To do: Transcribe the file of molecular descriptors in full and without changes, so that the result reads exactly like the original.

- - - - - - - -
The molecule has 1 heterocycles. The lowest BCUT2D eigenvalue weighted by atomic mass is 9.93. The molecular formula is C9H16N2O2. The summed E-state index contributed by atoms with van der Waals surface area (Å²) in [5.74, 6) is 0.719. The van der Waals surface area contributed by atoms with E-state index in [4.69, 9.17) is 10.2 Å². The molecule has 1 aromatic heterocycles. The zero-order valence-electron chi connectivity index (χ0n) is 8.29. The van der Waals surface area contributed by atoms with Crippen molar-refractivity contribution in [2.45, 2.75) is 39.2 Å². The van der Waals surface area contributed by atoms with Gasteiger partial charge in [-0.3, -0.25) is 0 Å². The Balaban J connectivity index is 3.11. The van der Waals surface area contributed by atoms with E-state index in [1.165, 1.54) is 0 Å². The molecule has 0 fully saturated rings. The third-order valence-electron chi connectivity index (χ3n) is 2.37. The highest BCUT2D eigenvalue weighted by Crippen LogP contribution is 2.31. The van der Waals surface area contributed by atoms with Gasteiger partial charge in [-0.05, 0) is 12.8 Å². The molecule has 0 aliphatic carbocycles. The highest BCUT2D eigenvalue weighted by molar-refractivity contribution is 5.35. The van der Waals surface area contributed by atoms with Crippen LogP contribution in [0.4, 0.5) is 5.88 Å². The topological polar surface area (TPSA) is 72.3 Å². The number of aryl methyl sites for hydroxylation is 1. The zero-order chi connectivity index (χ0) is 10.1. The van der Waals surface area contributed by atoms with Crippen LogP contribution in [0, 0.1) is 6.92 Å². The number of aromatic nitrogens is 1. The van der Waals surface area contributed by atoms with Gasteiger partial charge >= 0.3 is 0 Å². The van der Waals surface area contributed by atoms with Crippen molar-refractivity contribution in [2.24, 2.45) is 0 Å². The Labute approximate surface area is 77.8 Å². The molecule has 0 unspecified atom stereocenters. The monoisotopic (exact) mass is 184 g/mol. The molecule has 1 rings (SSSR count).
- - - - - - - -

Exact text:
The molecule has 1 heterocycles. The lowest BCUT2D eigenvalue weighted by atomic mass is 9.93. The molecular formula is C9H16N2O2. The summed E-state index contributed by atoms with van der Waals surface area (Å²) in [5.74, 6) is 0.719. The van der Waals surface area contributed by atoms with E-state index in [4.69, 9.17) is 10.2 Å². The molecule has 1 aromatic heterocycles. The zero-order valence-electron chi connectivity index (χ0n) is 8.29. The van der Waals surface area contributed by atoms with Crippen molar-refractivity contribution in [2.45, 2.75) is 39.2 Å². The van der Waals surface area contributed by atoms with Gasteiger partial charge in [-0.3, -0.25) is 0 Å². The Balaban J connectivity index is 3.11. The van der Waals surface area contributed by atoms with E-state index in [1.165, 1.54) is 0 Å². The molecule has 0 fully saturated rings. The third-order valence-electron chi connectivity index (χ3n) is 2.37. The highest BCUT2D eigenvalue weighted by Crippen LogP contribution is 2.31. The van der Waals surface area contributed by atoms with Gasteiger partial charge in [-0.05, 0) is 12.8 Å². The molecule has 0 aliphatic carbocycles. The highest BCUT2D eigenvalue weighted by molar-refractivity contribution is 5.35. The van der Waals surface area contributed by atoms with Crippen LogP contribution in [0.4, 0.5) is 5.88 Å². The topological polar surface area (TPSA) is 72.3 Å². The number of aryl methyl sites for hydroxylation is 1. The zero-order chi connectivity index (χ0) is 10.1. The van der Waals surface area contributed by atoms with Crippen LogP contribution in [0, 0.1) is 6.92 Å². The number of aromatic nitrogens is 1. The van der Waals surface area contributed by atoms with Gasteiger partial charge >= 0.3 is 0 Å². The van der Waals surface area contributed by atoms with Crippen molar-refractivity contribution in [2.24, 2.45) is 0 Å². The Labute approximate surface area is 77.8 Å². The molecule has 0 unspecified atom stereocenters. The monoisotopic (exact) mass is 184 g/mol. The molecule has 1 rings (SSSR count).